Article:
This unusual view of himself was fostered by the nonsensical treatment from his father. In his letter to his father, Kafka says that he was skinny, weakly whereas his father was strong, tall and huge. In this regard, Kaka viewed himself as a bug; something that could be easily grabbed and manipulated. Just as Kafka suffered in the name of punishments from his father, in ‘Metamorphosis’ Gregor too suffers the same treatment under his father’s heavy boots as bug (Wyllie par.3-7).

Kafka shows that his father was superior in almost all aspects; physical strength, ability to command, and also in the innate power over the world that Kafka also thought he had. This influenced the writer in many ways. In metamorphosis, Kafka depicts Gregor as a woman’s portrait framed by hand and dressed in fur.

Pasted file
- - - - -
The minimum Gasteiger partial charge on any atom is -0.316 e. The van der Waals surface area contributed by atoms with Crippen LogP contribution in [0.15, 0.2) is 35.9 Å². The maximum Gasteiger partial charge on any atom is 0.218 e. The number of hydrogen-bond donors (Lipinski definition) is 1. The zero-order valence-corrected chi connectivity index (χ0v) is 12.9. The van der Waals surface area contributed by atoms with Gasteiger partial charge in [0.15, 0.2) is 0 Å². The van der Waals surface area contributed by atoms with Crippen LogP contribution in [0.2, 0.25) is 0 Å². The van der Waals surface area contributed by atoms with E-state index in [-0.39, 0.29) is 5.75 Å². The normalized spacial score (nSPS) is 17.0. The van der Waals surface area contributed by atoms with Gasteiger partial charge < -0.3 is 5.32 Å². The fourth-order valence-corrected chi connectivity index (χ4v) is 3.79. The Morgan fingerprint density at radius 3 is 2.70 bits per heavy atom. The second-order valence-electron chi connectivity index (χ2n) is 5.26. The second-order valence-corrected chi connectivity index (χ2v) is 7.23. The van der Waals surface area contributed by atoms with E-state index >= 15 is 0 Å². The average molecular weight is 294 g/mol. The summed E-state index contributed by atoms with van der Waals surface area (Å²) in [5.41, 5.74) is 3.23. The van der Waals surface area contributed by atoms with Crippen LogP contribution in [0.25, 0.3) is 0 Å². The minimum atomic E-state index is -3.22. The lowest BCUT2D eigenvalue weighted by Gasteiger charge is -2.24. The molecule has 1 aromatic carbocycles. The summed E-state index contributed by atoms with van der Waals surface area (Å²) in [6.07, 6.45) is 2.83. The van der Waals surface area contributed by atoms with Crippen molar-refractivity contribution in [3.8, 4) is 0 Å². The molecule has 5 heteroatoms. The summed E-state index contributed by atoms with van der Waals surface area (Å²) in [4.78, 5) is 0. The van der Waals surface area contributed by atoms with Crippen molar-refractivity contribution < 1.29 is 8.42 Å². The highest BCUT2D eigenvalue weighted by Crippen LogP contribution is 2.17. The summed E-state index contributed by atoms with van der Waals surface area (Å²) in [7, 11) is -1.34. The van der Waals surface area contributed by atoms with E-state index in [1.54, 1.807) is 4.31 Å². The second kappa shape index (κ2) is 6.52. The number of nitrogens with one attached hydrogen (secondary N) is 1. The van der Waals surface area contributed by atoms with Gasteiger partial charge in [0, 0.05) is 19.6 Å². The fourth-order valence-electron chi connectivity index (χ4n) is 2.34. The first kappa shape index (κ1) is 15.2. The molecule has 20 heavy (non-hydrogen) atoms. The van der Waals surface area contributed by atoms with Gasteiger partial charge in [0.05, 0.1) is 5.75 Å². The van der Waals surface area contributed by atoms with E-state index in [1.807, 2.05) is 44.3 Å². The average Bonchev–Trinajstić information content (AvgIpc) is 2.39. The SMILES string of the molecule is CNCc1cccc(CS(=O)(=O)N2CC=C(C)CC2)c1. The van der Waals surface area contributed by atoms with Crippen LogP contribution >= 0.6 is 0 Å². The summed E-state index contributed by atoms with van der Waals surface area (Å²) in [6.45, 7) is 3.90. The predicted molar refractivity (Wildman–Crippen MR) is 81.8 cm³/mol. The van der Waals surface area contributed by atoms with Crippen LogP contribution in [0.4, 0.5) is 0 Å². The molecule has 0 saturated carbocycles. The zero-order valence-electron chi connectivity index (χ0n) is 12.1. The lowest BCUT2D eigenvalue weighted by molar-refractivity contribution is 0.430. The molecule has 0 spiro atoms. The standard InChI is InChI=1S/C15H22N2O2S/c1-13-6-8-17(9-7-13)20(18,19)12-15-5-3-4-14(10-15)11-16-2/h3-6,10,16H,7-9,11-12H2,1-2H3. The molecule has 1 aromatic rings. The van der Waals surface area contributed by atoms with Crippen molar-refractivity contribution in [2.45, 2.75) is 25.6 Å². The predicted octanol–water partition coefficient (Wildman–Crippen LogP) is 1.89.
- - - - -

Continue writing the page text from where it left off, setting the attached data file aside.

This is an illustration of the jealousy that Kafka felt for his father’s stable and strong marriage. The picture frame of how Gregor holds on to the things that appeal to him loudly echoes to the reader the inadequacy that Kafka felt due to his relationship with his father (Mitchell 1-3).

The play ‘Oedipus the King’ explains about the fall of king Oedipus from his domineering position because of his pride. At the opening of the play, Oedipus has excellent qualities that enable him, as a ruler, to determine the needs of his subjects.

His fame and powers came as a result of resolving the Sphinx riddle. After the terrible plague befalls his kingdom, Creon, the brother to the Queen comes from Thebe oracles and warns that the person who murdered the old king, Laius has to be revealed first before the plague could be lifted.

Due to his dedication to protect his people, the king is determined to reveal the root of the problem (Stewart par. 1-3). This shows some kind of responsibility in a parent; however his swiftness turns out dangerous when he kills the ‘traveler’ who tried to traffic him off. The writer shows that Oedipus has the potential of acting harshly (Stewart par. 1-4).